Smoky and a Little Sweet: Barbecue sauce styles converge in St. Louis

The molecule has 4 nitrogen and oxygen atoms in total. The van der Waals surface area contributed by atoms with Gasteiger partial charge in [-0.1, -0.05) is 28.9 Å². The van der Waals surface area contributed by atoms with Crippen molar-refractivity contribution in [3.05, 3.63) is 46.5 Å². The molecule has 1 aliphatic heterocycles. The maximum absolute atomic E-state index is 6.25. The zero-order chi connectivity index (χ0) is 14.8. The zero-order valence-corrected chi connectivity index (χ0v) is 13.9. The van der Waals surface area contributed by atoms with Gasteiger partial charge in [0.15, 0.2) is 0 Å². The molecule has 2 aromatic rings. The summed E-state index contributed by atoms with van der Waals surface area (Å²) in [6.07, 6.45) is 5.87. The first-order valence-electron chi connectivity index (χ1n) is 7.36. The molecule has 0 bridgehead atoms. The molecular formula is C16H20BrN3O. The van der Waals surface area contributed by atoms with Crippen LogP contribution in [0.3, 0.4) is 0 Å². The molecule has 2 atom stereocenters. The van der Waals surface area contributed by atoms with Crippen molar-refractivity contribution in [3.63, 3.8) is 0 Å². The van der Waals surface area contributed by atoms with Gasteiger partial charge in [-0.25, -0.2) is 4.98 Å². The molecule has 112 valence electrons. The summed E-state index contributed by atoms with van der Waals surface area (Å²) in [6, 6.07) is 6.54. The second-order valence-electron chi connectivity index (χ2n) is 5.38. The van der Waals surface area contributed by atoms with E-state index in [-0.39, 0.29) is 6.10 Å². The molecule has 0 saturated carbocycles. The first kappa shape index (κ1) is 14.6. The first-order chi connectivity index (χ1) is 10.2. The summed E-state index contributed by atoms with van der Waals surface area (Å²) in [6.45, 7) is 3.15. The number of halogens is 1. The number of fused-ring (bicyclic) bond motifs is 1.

Just saying the word “barbecue” brings to mind social gatherings, grilling outdoors and the culinary art of meat slowly cooked and flavored with smoke. Cooking methods and styles vary from region to region, and even the spelling of the word is up for grabs. But one inarguable component of the barbecue experience is that most contentious and closely guarded topic: the sauce. What may come as a surprise is that St. Louis-style barbecue sauce is considered a hybrid of sorts, yet is every bit as distinctive as the highly touted styles of Memphis and Kansas City. It’s easy to be fooled by the casual atmospheres in barbecue restaurants here, but make no mistake – St. Louis barbecue is taken very seriously. St. Louis-style barbecue sauce is the result of a convergence factor. Rivers and highways connect the city to other parts of the country, allowing us to savor many regional styles of sauces. Distinctive barbecue styles – sweeter and thicker sauces of Kansas City, spicier sauces of Texas and the generally thinner sauces with vinegar or mustard bases of the Southeast and Memphis – tend to converge here and become fine-tuned to exhibit a best-of-all-worlds charm. The range of ingredients barbecue devotees use – some expected and some downright surprising – is mind-boggling. Sauces generally can be categorized by the base, which can include any combination of ketchup, tomato sauce or paste, vinegar (cider, balsamic or rice) and mustard. Some recipes add pork, beef or chicken stock, along with olive oil or butter. Barbecue enthusiasts add chiles of any variety, from jalapeños to fiery habañeros, and any number of pepper sauces. What most sauces do have in common is a sweetener. It can be in the form of white or brown sugar, honey, molasses or even maple syrup. Some signature sauces include fresh-squeezed orange, lemon or lime juice; soy sauce; and Worcestershire sauce, along with bourbon, full-bodied red wine, rum, brandy, beer or dry white wine. The base is augmented with a variety of additions, such as garlic, onions or chives. Spices and herbs might include parsley, poultry seasoning, dry or hot mustard, pepper flakes, oregano, chili powder, crushed green or pink peppercorns, paprika, mint and ginger. (Yes, in barbecue sauce, too – is there any recipe that doesn’t add fresh ginger these days?) While there is much discussion about whose sauce is the best, everyone seems to agree that the variety of barbecue sauces is a vital component of our St. Louis tradition. Mike Mills, owner of the 17th Street Bar & Grill in Murphysboro, who’s set to open another restaurant in July in O’Fallon, Ill., characterized barbecue sauce in St. Louis as “a mixture of different-style sauces.” “I would say we favor a predominately red sauce, more along the ketchup line, and not as sweet as the Kansas City sauce,” said Mills, who 12 years ago switched careers from a dental technician to focus on his passion for barbecue. “My sauce is also thinner and without MSG – it should be as natural as it can be.” Mills’ method calls for seasoning the meat at various times during the cooking process and then saucing the meat at the end – procedures that tremendously affect the character of the barbecue sauce. The sauce should be applied toward the end of cooking, not only for flavor but also for appearance. “Most sauces are ketchup, mustard and sugar, which caramelizes, and the sauce blackens if it is put on too soon,” he said. “It tastes better and looks better when it is added at the end. “Everyone has their own secret blend of spices, and even though we may be using the same spices, there can be differences in the quantity of each,” he added. “In addition, the type of wood and cooking time – I cook it slow and low, and I like to baste with apple juice.” The recipes for his spice mix, called Magic Dust, and his sauce, which passed through generations from his great-grandmother, are divulged in a book co-written with his daughter, Amy Mills Tunnicliffe, called “Peace, Love and Barbecue: Recipes, Secrets, Tall Tales and Outright Lies From the Legends of Barbecue.” The 17th Street Bar & Grill sells its barbecue sauces, bottled in both regular mild and spicy versions, at the restaurant and at grocery stores in the Murphysboro area. On a hunch that they too could prepare better barbecue using a family recipe as a base, Craig and Laurie Hunter opened Big Mama’s BBQ in Belleville. “We always had barbecue at family gatherings, and we have members of the family who have been in the barbecue business and in catering,” Craig Hunter said. “I grew up with barbecue.” Recently the couple added two additional Big Mama’s locations, at Clinton Hills Golf Course in Swansea, and a Big Mama’s BBQ Express at Scott Air Force Base near Mascoutah. Big Mama’s sauces have grown from Sweet and Mild – the original and still the most popular – to include Sweet and Spicy, Hot and Spicy and Kickin’, a low-carb jalapeño sauce. “I come up with a flavor idea in my head,” Laurie Hunter said of her saucing methodology. “Then I keep working at it until it’s the way I want it. Then I have to remember to write it down.” Craig Hunter characterized St. Louis-style sauce as milder and sweeter, definitely with a tomato base, and not as tangy as other styles. He is expecting to retail his sauce by early June; bottles will be available for purchase in the restaurants. Chris Theerman bases Cowboy Chris’ Barbeque Sauce on a recipe he got from a woman at a barbecue fundraiser. “She finally gave me part of the recipe, an old family recipe,” he said. “She told me the base and that I could add the flavoring until it suited me.” Theerman, who markets his Warrenton-made sauce when he’s not working full time as a mechanic, “experimented with the recipe for a couple of years” before coming up with a sauce that met with his approval. “A sauce has to have balance and have a bite – not too much pepper burn or not purely sweet like some Kansas City sauces,” he said. “I don’t want to taste the sauce and know it has a lot of this ingredient or that – it shouldn’t be overwhelmed by any flavor.” Theerman sells his Cowboy Chris’ Original Hot Barbeque Sauce and Cowboy Chris’ Mild Barbeque Sauce at around 30 stores throughout Missouri. Local barbecue enthusiasts can purchase his sauce at Missouri Mercantile at St. Louis Mills in Hazelwood, Freddie’s Market in Webster Groves, Cornucopia in Kirkwood and Figuero’s in downtown St. Charles. His hotter, spicier sauce has proven to be the favorite. Theerman, too, characterized St. Louis-style sauce as “sweet and smoky,” but said that can vary within the region. “We don’t seem to like it as sweet as Kansas City,” he said. “But I am finding some people definitely want more bite to their sauce, more peppery.” Bandana’s Bar-B-Q, a chain of 17 restaurants headquartered in St. Louis, offers customers four different sauces: original, developed by Bandana’s founding Seitz family and described as mustard-based and spicy; a hot sauce, similar to original but spicier; Memphis spicy, a spicy red sauce; and a sweet-and-smoky sauce. “The sweet-and-smoky sauce is favored by 70 percent of our customers,” said CEO Rick White, who noted that can change if diners try the original mustard-based sauce. “If they try the original, then that’s what they end up preferring,” he said. With the varieties of sauce almost endless, perhaps barbecue-loving folks here will continue experimenting and discussing it – hopefully, over a plate of steamy barbecue.